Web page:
17. Mar 2020

New Study Unveils Polyethylene-eating Waxworms to Tackle Plastic Waste Issues

New Study Unveils Polyethylene-eating Waxworms to Tackle Plastic Waste Issues

Dr. Christophe LeMoine and Dr. Bryan Cassone of BU’s Department of Biology have found that waxworms, the caterpillar larvae of the greater wax moth, can survive on a diet of polyethylene, a type of plastic used in shopping bags and many other applications.

Working with BU students Sachi Villanueva, Harald Grove and Oluwadara Elebute, the researchers isolated a species of intestinal bacteria in the worms that was able to survive on plastic for more than a year as its only source of nutrients.

“Plastic-eating bacteria are known, but in isolation they degrade plastics at a very slow rate,” Dr. LeMoine said. “Likewise, when we treated the caterpillars with antibiotics to reduce their gut bacteria, they were not able to degrade the plastic as easily. So, it seems that there is a synergy between the bacteria and their waxworm hosts that accelerates plastic degradation.”

In fact, the study showed that feeding the waxworms a 100 percent polyethylene diet increased the microbes in their guts when compared to worms that were fed their normal diet or were starved, suggesting the bacteria thrive on plastics. The researchers have dubbed these worms “plastivores.”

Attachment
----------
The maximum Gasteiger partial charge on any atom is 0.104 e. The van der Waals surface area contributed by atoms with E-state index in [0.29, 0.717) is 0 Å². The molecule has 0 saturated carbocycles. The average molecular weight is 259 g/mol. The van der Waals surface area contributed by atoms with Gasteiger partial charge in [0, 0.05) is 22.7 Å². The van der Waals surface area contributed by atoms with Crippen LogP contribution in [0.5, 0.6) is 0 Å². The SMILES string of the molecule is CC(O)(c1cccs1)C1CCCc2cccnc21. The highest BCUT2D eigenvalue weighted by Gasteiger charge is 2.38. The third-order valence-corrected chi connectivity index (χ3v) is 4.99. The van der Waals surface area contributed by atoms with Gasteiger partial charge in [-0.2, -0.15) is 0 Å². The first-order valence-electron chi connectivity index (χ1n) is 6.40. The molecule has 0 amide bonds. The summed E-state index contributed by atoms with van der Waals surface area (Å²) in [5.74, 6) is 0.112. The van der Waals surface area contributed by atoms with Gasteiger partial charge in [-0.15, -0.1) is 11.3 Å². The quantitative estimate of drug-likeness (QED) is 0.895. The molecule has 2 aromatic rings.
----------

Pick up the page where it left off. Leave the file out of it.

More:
Glycol, a form of alcohol, was created as a byproduct of the plastic degradation. The researchers are still working to identify the exact nature of the end products.

“Worms that eat our plastic waste and turn it into alcohol sounds too good to be true. And in a way it is,” said Dr. Cassone. “The problem of plastic pollution is too large to simply throw worms at. But if we can better understand how the bacteria works together with the worm and what kind of conditions cause it to flourish, perhaps this information can be used to design better tools to eliminate plastics and microplastics from our environment.”

LeMoine and Cassone are continuing to study the waxworms as well as the bacteria to learn more about the characteristics that allow them to work so well together.

“This is intriguing research that is showing promising results as we tackle a worldwide problem,” said Dr. Bernadette Ardelli, Dean of Science at BU. “It’s rewarding to see our faculty taking on important issues like this as well as to see our students gaining valuable experience, while also making their own contributions to an exciting discovery.”


Image: Bryan Cassone (from left to right), Harald Grove, Christophe LeMoine and Sachi Villanueva have been studying the ability of waxworms to eat and biodegrade plastic. Missing from the picture is Oluwadara Elebute.

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